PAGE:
Today, Canadians are mediating their disputes in record numbers. One partial explanation for this phenomenon is that mediation purports to keep discussions between parties confidential, traditionally backstopped by settlement privilege. But the extent to which parties can pierce this bubble of confidentiality and use information disclosed in the course of mediation in subsequent court proceedings is an evolving issue. read
Generally speaking, mediation is unregulated, which means that anyone may call themselves a "mediator" and any process involving a "mediator" is called "mediation." On October 22, 2014, I read a wonderful eBook by Brandon S. Peters titled "How to Select the Best Mediator." In his book, Mr. Peters makes the following statement, which I agree with completely: "Your success at mediation is directly tied to your choice of mediator.... The three most important elements of selecting the right mediator for your case: (1) Approach; (2) Style; and (3) Background.... Different cases require different approaches to mediation...." read
One or both parents requiring care can create serious stresses and conflicts within families. Sometimes disagreements and misunderstandings over elder care or inheritance issues can lead families to break apart, affecting descendants for generations. To avoid this, elder mediation is available to resolve family disputes that otherwise may go unaddressed or lead to costly and traumatic litigation. A successful resolution can preserve family ties to the benefit of the entire family tree. read
The Missouri Supreme Court has overturned a St. Louis County ordinance enacted during the housing crisis to help stave off foreclosures. Adopted by the County Council in 2012, the “Mortgage Foreclosure Intervention Code” required creditors to post fees totaling $450, of which $100 was nonrefundable, to cover the cost of a “mediation coordinator.” Lenders that failed to comply with the code faced potential fines of up to $1,000. The council enacted the ordinance to keep homeowners from abandoning foreclosed properties which might then fall into disrepair. Passage of the bill came at a time when declining property values were taking a toll on county revenue from property taxes. The Missouri Bankers Association and the Jonesburg State Bank challenged the ordinance saying state law guiding real estate lending superseded the intent of the action taken by the County Council. Judge George W. Draper III, writing the majority opinion in the case, agreed with the bankers. Counties and municipalities, the justice concluded, lack the authority to enact broad legislation to address a broad “national crisis.” State law, Draper wrote “limits” the authority of local government to “participate in a mediation program prior to foreclosure … or face criminal prosecution.” read
Last month in San Antonio volunteers and lawyers honored the service of Marlene LaBenz-Hough, retiring executive director of the Bexar County Dispute Resolution Center (BCDRC). Under Marlene’s guidance, the center has led efforts in combating violence in San Antonio public schools by working in partnership with the San Antonio Bar Foundation (SABF). The BCDRC was awarded a Criminal Justice Department grant to develop and implement the “Amigos in Mediation” (AIM) Peer Mediation Program. Now in its 15th year, the AIM program helps schools establish their own peer mediation programs by teaching school faculty and students ways to resolve conflicts without violence. read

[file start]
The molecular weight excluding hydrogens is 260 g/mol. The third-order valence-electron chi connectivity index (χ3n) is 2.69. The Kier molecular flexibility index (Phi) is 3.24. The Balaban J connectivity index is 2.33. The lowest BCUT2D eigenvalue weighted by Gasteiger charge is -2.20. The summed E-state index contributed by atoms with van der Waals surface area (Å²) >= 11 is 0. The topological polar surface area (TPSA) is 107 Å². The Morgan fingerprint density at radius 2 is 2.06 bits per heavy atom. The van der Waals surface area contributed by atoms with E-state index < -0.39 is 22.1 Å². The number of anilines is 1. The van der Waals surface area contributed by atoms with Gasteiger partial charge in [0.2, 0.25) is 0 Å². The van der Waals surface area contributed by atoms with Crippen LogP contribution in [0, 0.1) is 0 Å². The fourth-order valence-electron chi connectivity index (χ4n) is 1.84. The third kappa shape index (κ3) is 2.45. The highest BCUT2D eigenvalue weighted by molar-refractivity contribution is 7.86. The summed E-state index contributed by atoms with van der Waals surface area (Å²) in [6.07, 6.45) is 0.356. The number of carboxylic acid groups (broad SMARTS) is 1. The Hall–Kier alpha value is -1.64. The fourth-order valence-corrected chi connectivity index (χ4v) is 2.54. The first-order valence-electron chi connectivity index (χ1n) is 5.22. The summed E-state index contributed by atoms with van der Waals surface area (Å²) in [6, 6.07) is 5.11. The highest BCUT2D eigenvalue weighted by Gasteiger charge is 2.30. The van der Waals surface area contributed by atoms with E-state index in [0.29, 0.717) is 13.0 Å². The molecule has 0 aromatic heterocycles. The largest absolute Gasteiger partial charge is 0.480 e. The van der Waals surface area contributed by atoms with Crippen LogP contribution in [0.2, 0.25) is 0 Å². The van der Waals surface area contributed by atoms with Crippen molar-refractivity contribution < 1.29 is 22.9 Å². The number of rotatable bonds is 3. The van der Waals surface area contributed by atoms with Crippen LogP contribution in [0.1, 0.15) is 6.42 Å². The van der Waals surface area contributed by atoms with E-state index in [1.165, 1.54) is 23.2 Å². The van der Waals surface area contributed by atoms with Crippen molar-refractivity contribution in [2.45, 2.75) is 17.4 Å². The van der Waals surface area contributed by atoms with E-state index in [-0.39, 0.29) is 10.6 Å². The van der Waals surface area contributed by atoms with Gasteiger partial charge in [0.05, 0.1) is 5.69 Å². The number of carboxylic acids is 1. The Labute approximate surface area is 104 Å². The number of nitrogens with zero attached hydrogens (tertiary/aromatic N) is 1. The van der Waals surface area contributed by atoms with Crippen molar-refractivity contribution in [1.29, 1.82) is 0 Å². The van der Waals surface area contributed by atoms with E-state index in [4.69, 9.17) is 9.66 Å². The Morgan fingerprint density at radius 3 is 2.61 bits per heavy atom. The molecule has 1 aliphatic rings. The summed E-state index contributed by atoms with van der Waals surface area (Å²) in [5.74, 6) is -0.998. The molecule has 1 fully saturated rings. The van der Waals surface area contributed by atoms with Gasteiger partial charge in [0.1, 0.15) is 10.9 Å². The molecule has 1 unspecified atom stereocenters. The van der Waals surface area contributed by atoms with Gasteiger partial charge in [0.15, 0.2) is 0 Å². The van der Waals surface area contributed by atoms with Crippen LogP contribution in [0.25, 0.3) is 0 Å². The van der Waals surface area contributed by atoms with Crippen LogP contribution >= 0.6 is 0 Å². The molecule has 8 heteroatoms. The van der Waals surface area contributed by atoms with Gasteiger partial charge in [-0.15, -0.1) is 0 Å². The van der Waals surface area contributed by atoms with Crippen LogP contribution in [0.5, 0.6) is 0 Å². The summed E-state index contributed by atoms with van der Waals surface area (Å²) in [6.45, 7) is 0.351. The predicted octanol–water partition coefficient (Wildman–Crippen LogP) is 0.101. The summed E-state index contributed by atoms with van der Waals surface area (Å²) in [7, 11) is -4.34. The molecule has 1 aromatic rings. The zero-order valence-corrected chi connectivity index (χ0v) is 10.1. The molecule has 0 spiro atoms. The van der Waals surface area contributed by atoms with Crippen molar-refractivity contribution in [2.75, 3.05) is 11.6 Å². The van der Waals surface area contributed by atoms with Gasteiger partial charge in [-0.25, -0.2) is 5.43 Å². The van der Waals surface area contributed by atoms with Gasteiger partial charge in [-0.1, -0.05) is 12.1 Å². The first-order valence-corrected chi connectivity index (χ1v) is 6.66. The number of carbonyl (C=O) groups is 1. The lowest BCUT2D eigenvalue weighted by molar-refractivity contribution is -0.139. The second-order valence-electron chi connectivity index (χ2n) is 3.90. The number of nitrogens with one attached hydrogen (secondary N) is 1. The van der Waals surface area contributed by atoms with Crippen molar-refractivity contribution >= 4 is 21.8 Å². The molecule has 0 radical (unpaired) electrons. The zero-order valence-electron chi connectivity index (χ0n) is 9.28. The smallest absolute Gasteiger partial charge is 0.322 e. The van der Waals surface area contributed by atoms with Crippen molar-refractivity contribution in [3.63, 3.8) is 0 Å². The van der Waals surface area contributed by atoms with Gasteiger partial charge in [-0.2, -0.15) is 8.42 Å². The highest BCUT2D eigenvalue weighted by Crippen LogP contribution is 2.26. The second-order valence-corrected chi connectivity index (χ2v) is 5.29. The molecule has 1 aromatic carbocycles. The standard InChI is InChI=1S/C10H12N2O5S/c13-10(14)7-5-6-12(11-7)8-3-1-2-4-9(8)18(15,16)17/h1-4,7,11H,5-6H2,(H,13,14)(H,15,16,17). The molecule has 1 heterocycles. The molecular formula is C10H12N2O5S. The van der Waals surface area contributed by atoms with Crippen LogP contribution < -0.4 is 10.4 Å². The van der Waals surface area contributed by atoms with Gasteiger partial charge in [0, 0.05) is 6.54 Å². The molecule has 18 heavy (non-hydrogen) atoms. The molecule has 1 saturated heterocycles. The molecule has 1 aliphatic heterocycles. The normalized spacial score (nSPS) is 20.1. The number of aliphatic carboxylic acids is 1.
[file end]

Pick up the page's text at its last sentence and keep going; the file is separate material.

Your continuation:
Two thirteen-year old students received a standing ovation from the assembled guests at the recent 20th Anniversary Celebration of the North Shore Community Mediation Center. Hanna Scotch and Michael Woo, two 13-year-old students at the Amesbury Middle School were recipients of the Derek Sheckman Fair Play Award for Youth Mediation. Having successfully completed the peer mediation program in their school, both young teens affirmed that the mediation training has taught them to be good communicators — and especially good listeners —which are among the mediation skills they hope to use even beyond the school day. read
Proposed changes in state rules would significantly expand the roles of South Dakota’s mediation program for agriculture borrowers and creditors. The program would be allowed to cover disputes involving federal land and oil and gas properties. The Legislature’s rules review committee will consider the proposal Wednesday. Legislators adopted changes in state law in the 2013 session on votes of 70-0 in the House of Representatives and 33-0 in the Senate. The state Department of Agriculture is bringing the rules to implement the changes 20 months later. The expansion resulted from a legislative study committee’s work on oil and gas issues in 2012. read
Medical device manufacturer Howmedica Osteonics Corp. of Mahwah, New Jersey, has agreed to pay more than $1 billion to thousands of patients who received faulty hip implants.
Local participants say the settlement is notable not only for its high value but also for its unconventional process, which focused on speed and mediation rather than litigation. read
While working late one night, Quabbin Mediation Executive Director Sharon Tracy got a call from a distraught veteran who had just come home from a tour of duty in Iraq: The mother of his child had handed their baby over to him and walked out. “So he called to find out about mediation,” she said. After Tracy described what it could provide, “he said he would think about it but never called back. I started thinking that, if I’d had a mediator who was a veteran, it might have made a difference.” Tracy decided Quabbin Mediation should provide mediation training to military veterans and their families, “so there isn’t that cultural gap” between soldiers and civilian mediators, who haven’t experienced what veterans may face after their years of service. read